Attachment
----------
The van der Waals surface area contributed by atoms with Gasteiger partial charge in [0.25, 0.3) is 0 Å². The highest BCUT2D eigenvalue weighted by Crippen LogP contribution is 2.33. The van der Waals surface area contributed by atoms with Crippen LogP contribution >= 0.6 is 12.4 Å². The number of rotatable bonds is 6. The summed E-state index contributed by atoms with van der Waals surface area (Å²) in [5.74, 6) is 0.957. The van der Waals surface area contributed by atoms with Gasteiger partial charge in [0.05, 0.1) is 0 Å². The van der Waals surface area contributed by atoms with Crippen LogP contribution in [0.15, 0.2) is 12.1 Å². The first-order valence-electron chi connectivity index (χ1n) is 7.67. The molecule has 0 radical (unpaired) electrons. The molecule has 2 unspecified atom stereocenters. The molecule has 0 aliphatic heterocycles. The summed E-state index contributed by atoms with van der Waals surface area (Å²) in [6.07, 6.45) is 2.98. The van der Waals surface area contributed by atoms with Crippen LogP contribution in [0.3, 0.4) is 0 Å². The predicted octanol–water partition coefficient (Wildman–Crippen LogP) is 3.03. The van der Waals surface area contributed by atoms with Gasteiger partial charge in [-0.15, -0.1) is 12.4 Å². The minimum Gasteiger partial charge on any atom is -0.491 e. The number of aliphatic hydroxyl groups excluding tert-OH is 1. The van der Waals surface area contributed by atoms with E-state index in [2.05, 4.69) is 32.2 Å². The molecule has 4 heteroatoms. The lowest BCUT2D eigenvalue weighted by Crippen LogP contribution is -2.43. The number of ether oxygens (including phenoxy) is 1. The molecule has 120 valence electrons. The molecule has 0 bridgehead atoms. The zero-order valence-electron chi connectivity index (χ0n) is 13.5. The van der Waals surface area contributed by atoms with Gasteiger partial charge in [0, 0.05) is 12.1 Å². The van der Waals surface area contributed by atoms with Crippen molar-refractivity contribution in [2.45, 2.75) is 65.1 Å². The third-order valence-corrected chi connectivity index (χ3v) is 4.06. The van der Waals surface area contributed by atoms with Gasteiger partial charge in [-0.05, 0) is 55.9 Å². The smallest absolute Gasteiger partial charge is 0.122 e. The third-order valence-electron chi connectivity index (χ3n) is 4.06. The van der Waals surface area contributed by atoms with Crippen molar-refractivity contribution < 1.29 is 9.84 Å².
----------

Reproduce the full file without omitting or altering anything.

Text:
The van der Waals surface area contributed by atoms with Gasteiger partial charge in [0.25, 0.3) is 0 Å². The highest BCUT2D eigenvalue weighted by Crippen LogP contribution is 2.33. The van der Waals surface area contributed by atoms with Crippen LogP contribution >= 0.6 is 12.4 Å². The number of rotatable bonds is 6. The summed E-state index contributed by atoms with van der Waals surface area (Å²) in [5.74, 6) is 0.957. The van der Waals surface area contributed by atoms with Gasteiger partial charge in [0.05, 0.1) is 0 Å². The van der Waals surface area contributed by atoms with Crippen LogP contribution in [0.15, 0.2) is 12.1 Å². The first-order valence-electron chi connectivity index (χ1n) is 7.67. The molecule has 0 radical (unpaired) electrons. The molecule has 2 unspecified atom stereocenters. The molecule has 0 aliphatic heterocycles. The summed E-state index contributed by atoms with van der Waals surface area (Å²) in [6.07, 6.45) is 2.98. The van der Waals surface area contributed by atoms with Crippen LogP contribution in [0.3, 0.4) is 0 Å². The predicted octanol–water partition coefficient (Wildman–Crippen LogP) is 3.03. The van der Waals surface area contributed by atoms with Gasteiger partial charge in [-0.15, -0.1) is 12.4 Å². The minimum Gasteiger partial charge on any atom is -0.491 e. The number of aliphatic hydroxyl groups excluding tert-OH is 1. The van der Waals surface area contributed by atoms with E-state index in [2.05, 4.69) is 32.2 Å². The molecule has 4 heteroatoms. The lowest BCUT2D eigenvalue weighted by Crippen LogP contribution is -2.43. The number of ether oxygens (including phenoxy) is 1. The molecule has 120 valence electrons. The molecule has 0 bridgehead atoms. The zero-order valence-electron chi connectivity index (χ0n) is 13.5. The van der Waals surface area contributed by atoms with Gasteiger partial charge in [0, 0.05) is 12.1 Å². The van der Waals surface area contributed by atoms with Crippen molar-refractivity contribution in [2.45, 2.75) is 65.1 Å². The third-order valence-corrected chi connectivity index (χ3v) is 4.06. The van der Waals surface area contributed by atoms with Gasteiger partial charge in [-0.05, 0) is 55.9 Å². The smallest absolute Gasteiger partial charge is 0.122 e. The third-order valence-electron chi connectivity index (χ3n) is 4.06. The van der Waals surface area contributed by atoms with Crippen molar-refractivity contribution < 1.29 is 9.84 Å².